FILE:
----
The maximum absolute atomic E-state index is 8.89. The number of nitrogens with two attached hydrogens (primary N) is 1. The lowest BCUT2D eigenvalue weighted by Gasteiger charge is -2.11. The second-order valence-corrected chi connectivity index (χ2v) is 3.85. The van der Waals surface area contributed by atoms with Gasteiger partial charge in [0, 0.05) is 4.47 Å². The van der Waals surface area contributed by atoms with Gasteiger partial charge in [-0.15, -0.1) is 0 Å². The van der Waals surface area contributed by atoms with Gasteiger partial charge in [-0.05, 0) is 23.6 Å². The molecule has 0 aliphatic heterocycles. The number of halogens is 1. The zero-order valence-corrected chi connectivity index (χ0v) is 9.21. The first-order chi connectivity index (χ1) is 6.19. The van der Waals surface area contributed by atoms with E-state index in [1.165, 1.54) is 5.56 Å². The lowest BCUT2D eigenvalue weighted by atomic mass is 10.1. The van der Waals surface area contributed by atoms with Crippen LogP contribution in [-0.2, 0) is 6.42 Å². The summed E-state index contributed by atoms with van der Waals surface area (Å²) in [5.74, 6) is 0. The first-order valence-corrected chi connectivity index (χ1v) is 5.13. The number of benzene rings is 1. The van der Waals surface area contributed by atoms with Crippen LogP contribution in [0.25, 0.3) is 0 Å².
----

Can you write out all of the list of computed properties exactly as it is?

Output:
The maximum absolute atomic E-state index is 8.89. The number of nitrogens with two attached hydrogens (primary N) is 1. The lowest BCUT2D eigenvalue weighted by Gasteiger charge is -2.11. The second-order valence-corrected chi connectivity index (χ2v) is 3.85. The van der Waals surface area contributed by atoms with Gasteiger partial charge in [0, 0.05) is 4.47 Å². The van der Waals surface area contributed by atoms with Gasteiger partial charge in [-0.15, -0.1) is 0 Å². The van der Waals surface area contributed by atoms with Gasteiger partial charge in [-0.05, 0) is 23.6 Å². The molecule has 0 aliphatic heterocycles. The number of halogens is 1. The zero-order valence-corrected chi connectivity index (χ0v) is 9.21. The first-order chi connectivity index (χ1) is 6.19. The van der Waals surface area contributed by atoms with E-state index in [1.165, 1.54) is 5.56 Å². The lowest BCUT2D eigenvalue weighted by atomic mass is 10.1. The van der Waals surface area contributed by atoms with Crippen LogP contribution in [-0.2, 0) is 6.42 Å². The summed E-state index contributed by atoms with van der Waals surface area (Å²) in [5.74, 6) is 0. The first-order valence-corrected chi connectivity index (χ1v) is 5.13. The number of benzene rings is 1. The van der Waals surface area contributed by atoms with Crippen LogP contribution in [0.25, 0.3) is 0 Å².